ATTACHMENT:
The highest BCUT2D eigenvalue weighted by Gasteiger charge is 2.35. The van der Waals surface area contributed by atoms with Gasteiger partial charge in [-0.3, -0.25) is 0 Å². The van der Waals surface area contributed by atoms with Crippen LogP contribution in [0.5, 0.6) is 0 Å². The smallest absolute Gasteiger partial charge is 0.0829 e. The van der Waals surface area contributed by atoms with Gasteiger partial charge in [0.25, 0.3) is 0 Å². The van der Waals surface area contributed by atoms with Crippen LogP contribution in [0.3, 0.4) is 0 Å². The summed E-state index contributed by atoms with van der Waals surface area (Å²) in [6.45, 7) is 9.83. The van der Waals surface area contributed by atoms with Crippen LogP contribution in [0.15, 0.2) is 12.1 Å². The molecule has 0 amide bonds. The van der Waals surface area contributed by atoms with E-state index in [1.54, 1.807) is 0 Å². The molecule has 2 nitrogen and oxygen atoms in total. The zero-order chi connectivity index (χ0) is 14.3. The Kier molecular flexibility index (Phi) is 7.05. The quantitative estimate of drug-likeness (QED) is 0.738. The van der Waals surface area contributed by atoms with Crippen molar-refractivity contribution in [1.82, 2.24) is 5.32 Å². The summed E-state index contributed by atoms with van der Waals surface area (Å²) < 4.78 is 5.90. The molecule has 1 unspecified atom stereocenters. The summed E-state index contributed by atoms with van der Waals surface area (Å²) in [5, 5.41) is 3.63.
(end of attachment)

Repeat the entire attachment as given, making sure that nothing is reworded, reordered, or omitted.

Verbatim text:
The highest BCUT2D eigenvalue weighted by Gasteiger charge is 2.35. The van der Waals surface area contributed by atoms with Gasteiger partial charge in [-0.3, -0.25) is 0 Å². The van der Waals surface area contributed by atoms with Crippen LogP contribution in [0.5, 0.6) is 0 Å². The smallest absolute Gasteiger partial charge is 0.0829 e. The van der Waals surface area contributed by atoms with Gasteiger partial charge in [0.25, 0.3) is 0 Å². The van der Waals surface area contributed by atoms with Crippen LogP contribution in [0.3, 0.4) is 0 Å². The summed E-state index contributed by atoms with van der Waals surface area (Å²) in [6.45, 7) is 9.83. The van der Waals surface area contributed by atoms with Crippen LogP contribution in [0.15, 0.2) is 12.1 Å². The molecule has 0 amide bonds. The van der Waals surface area contributed by atoms with E-state index in [1.54, 1.807) is 0 Å². The molecule has 2 nitrogen and oxygen atoms in total. The zero-order chi connectivity index (χ0) is 14.3. The Kier molecular flexibility index (Phi) is 7.05. The quantitative estimate of drug-likeness (QED) is 0.738. The van der Waals surface area contributed by atoms with Crippen molar-refractivity contribution in [1.82, 2.24) is 5.32 Å². The summed E-state index contributed by atoms with van der Waals surface area (Å²) < 4.78 is 5.90. The molecule has 1 unspecified atom stereocenters. The summed E-state index contributed by atoms with van der Waals surface area (Å²) in [5, 5.41) is 3.63.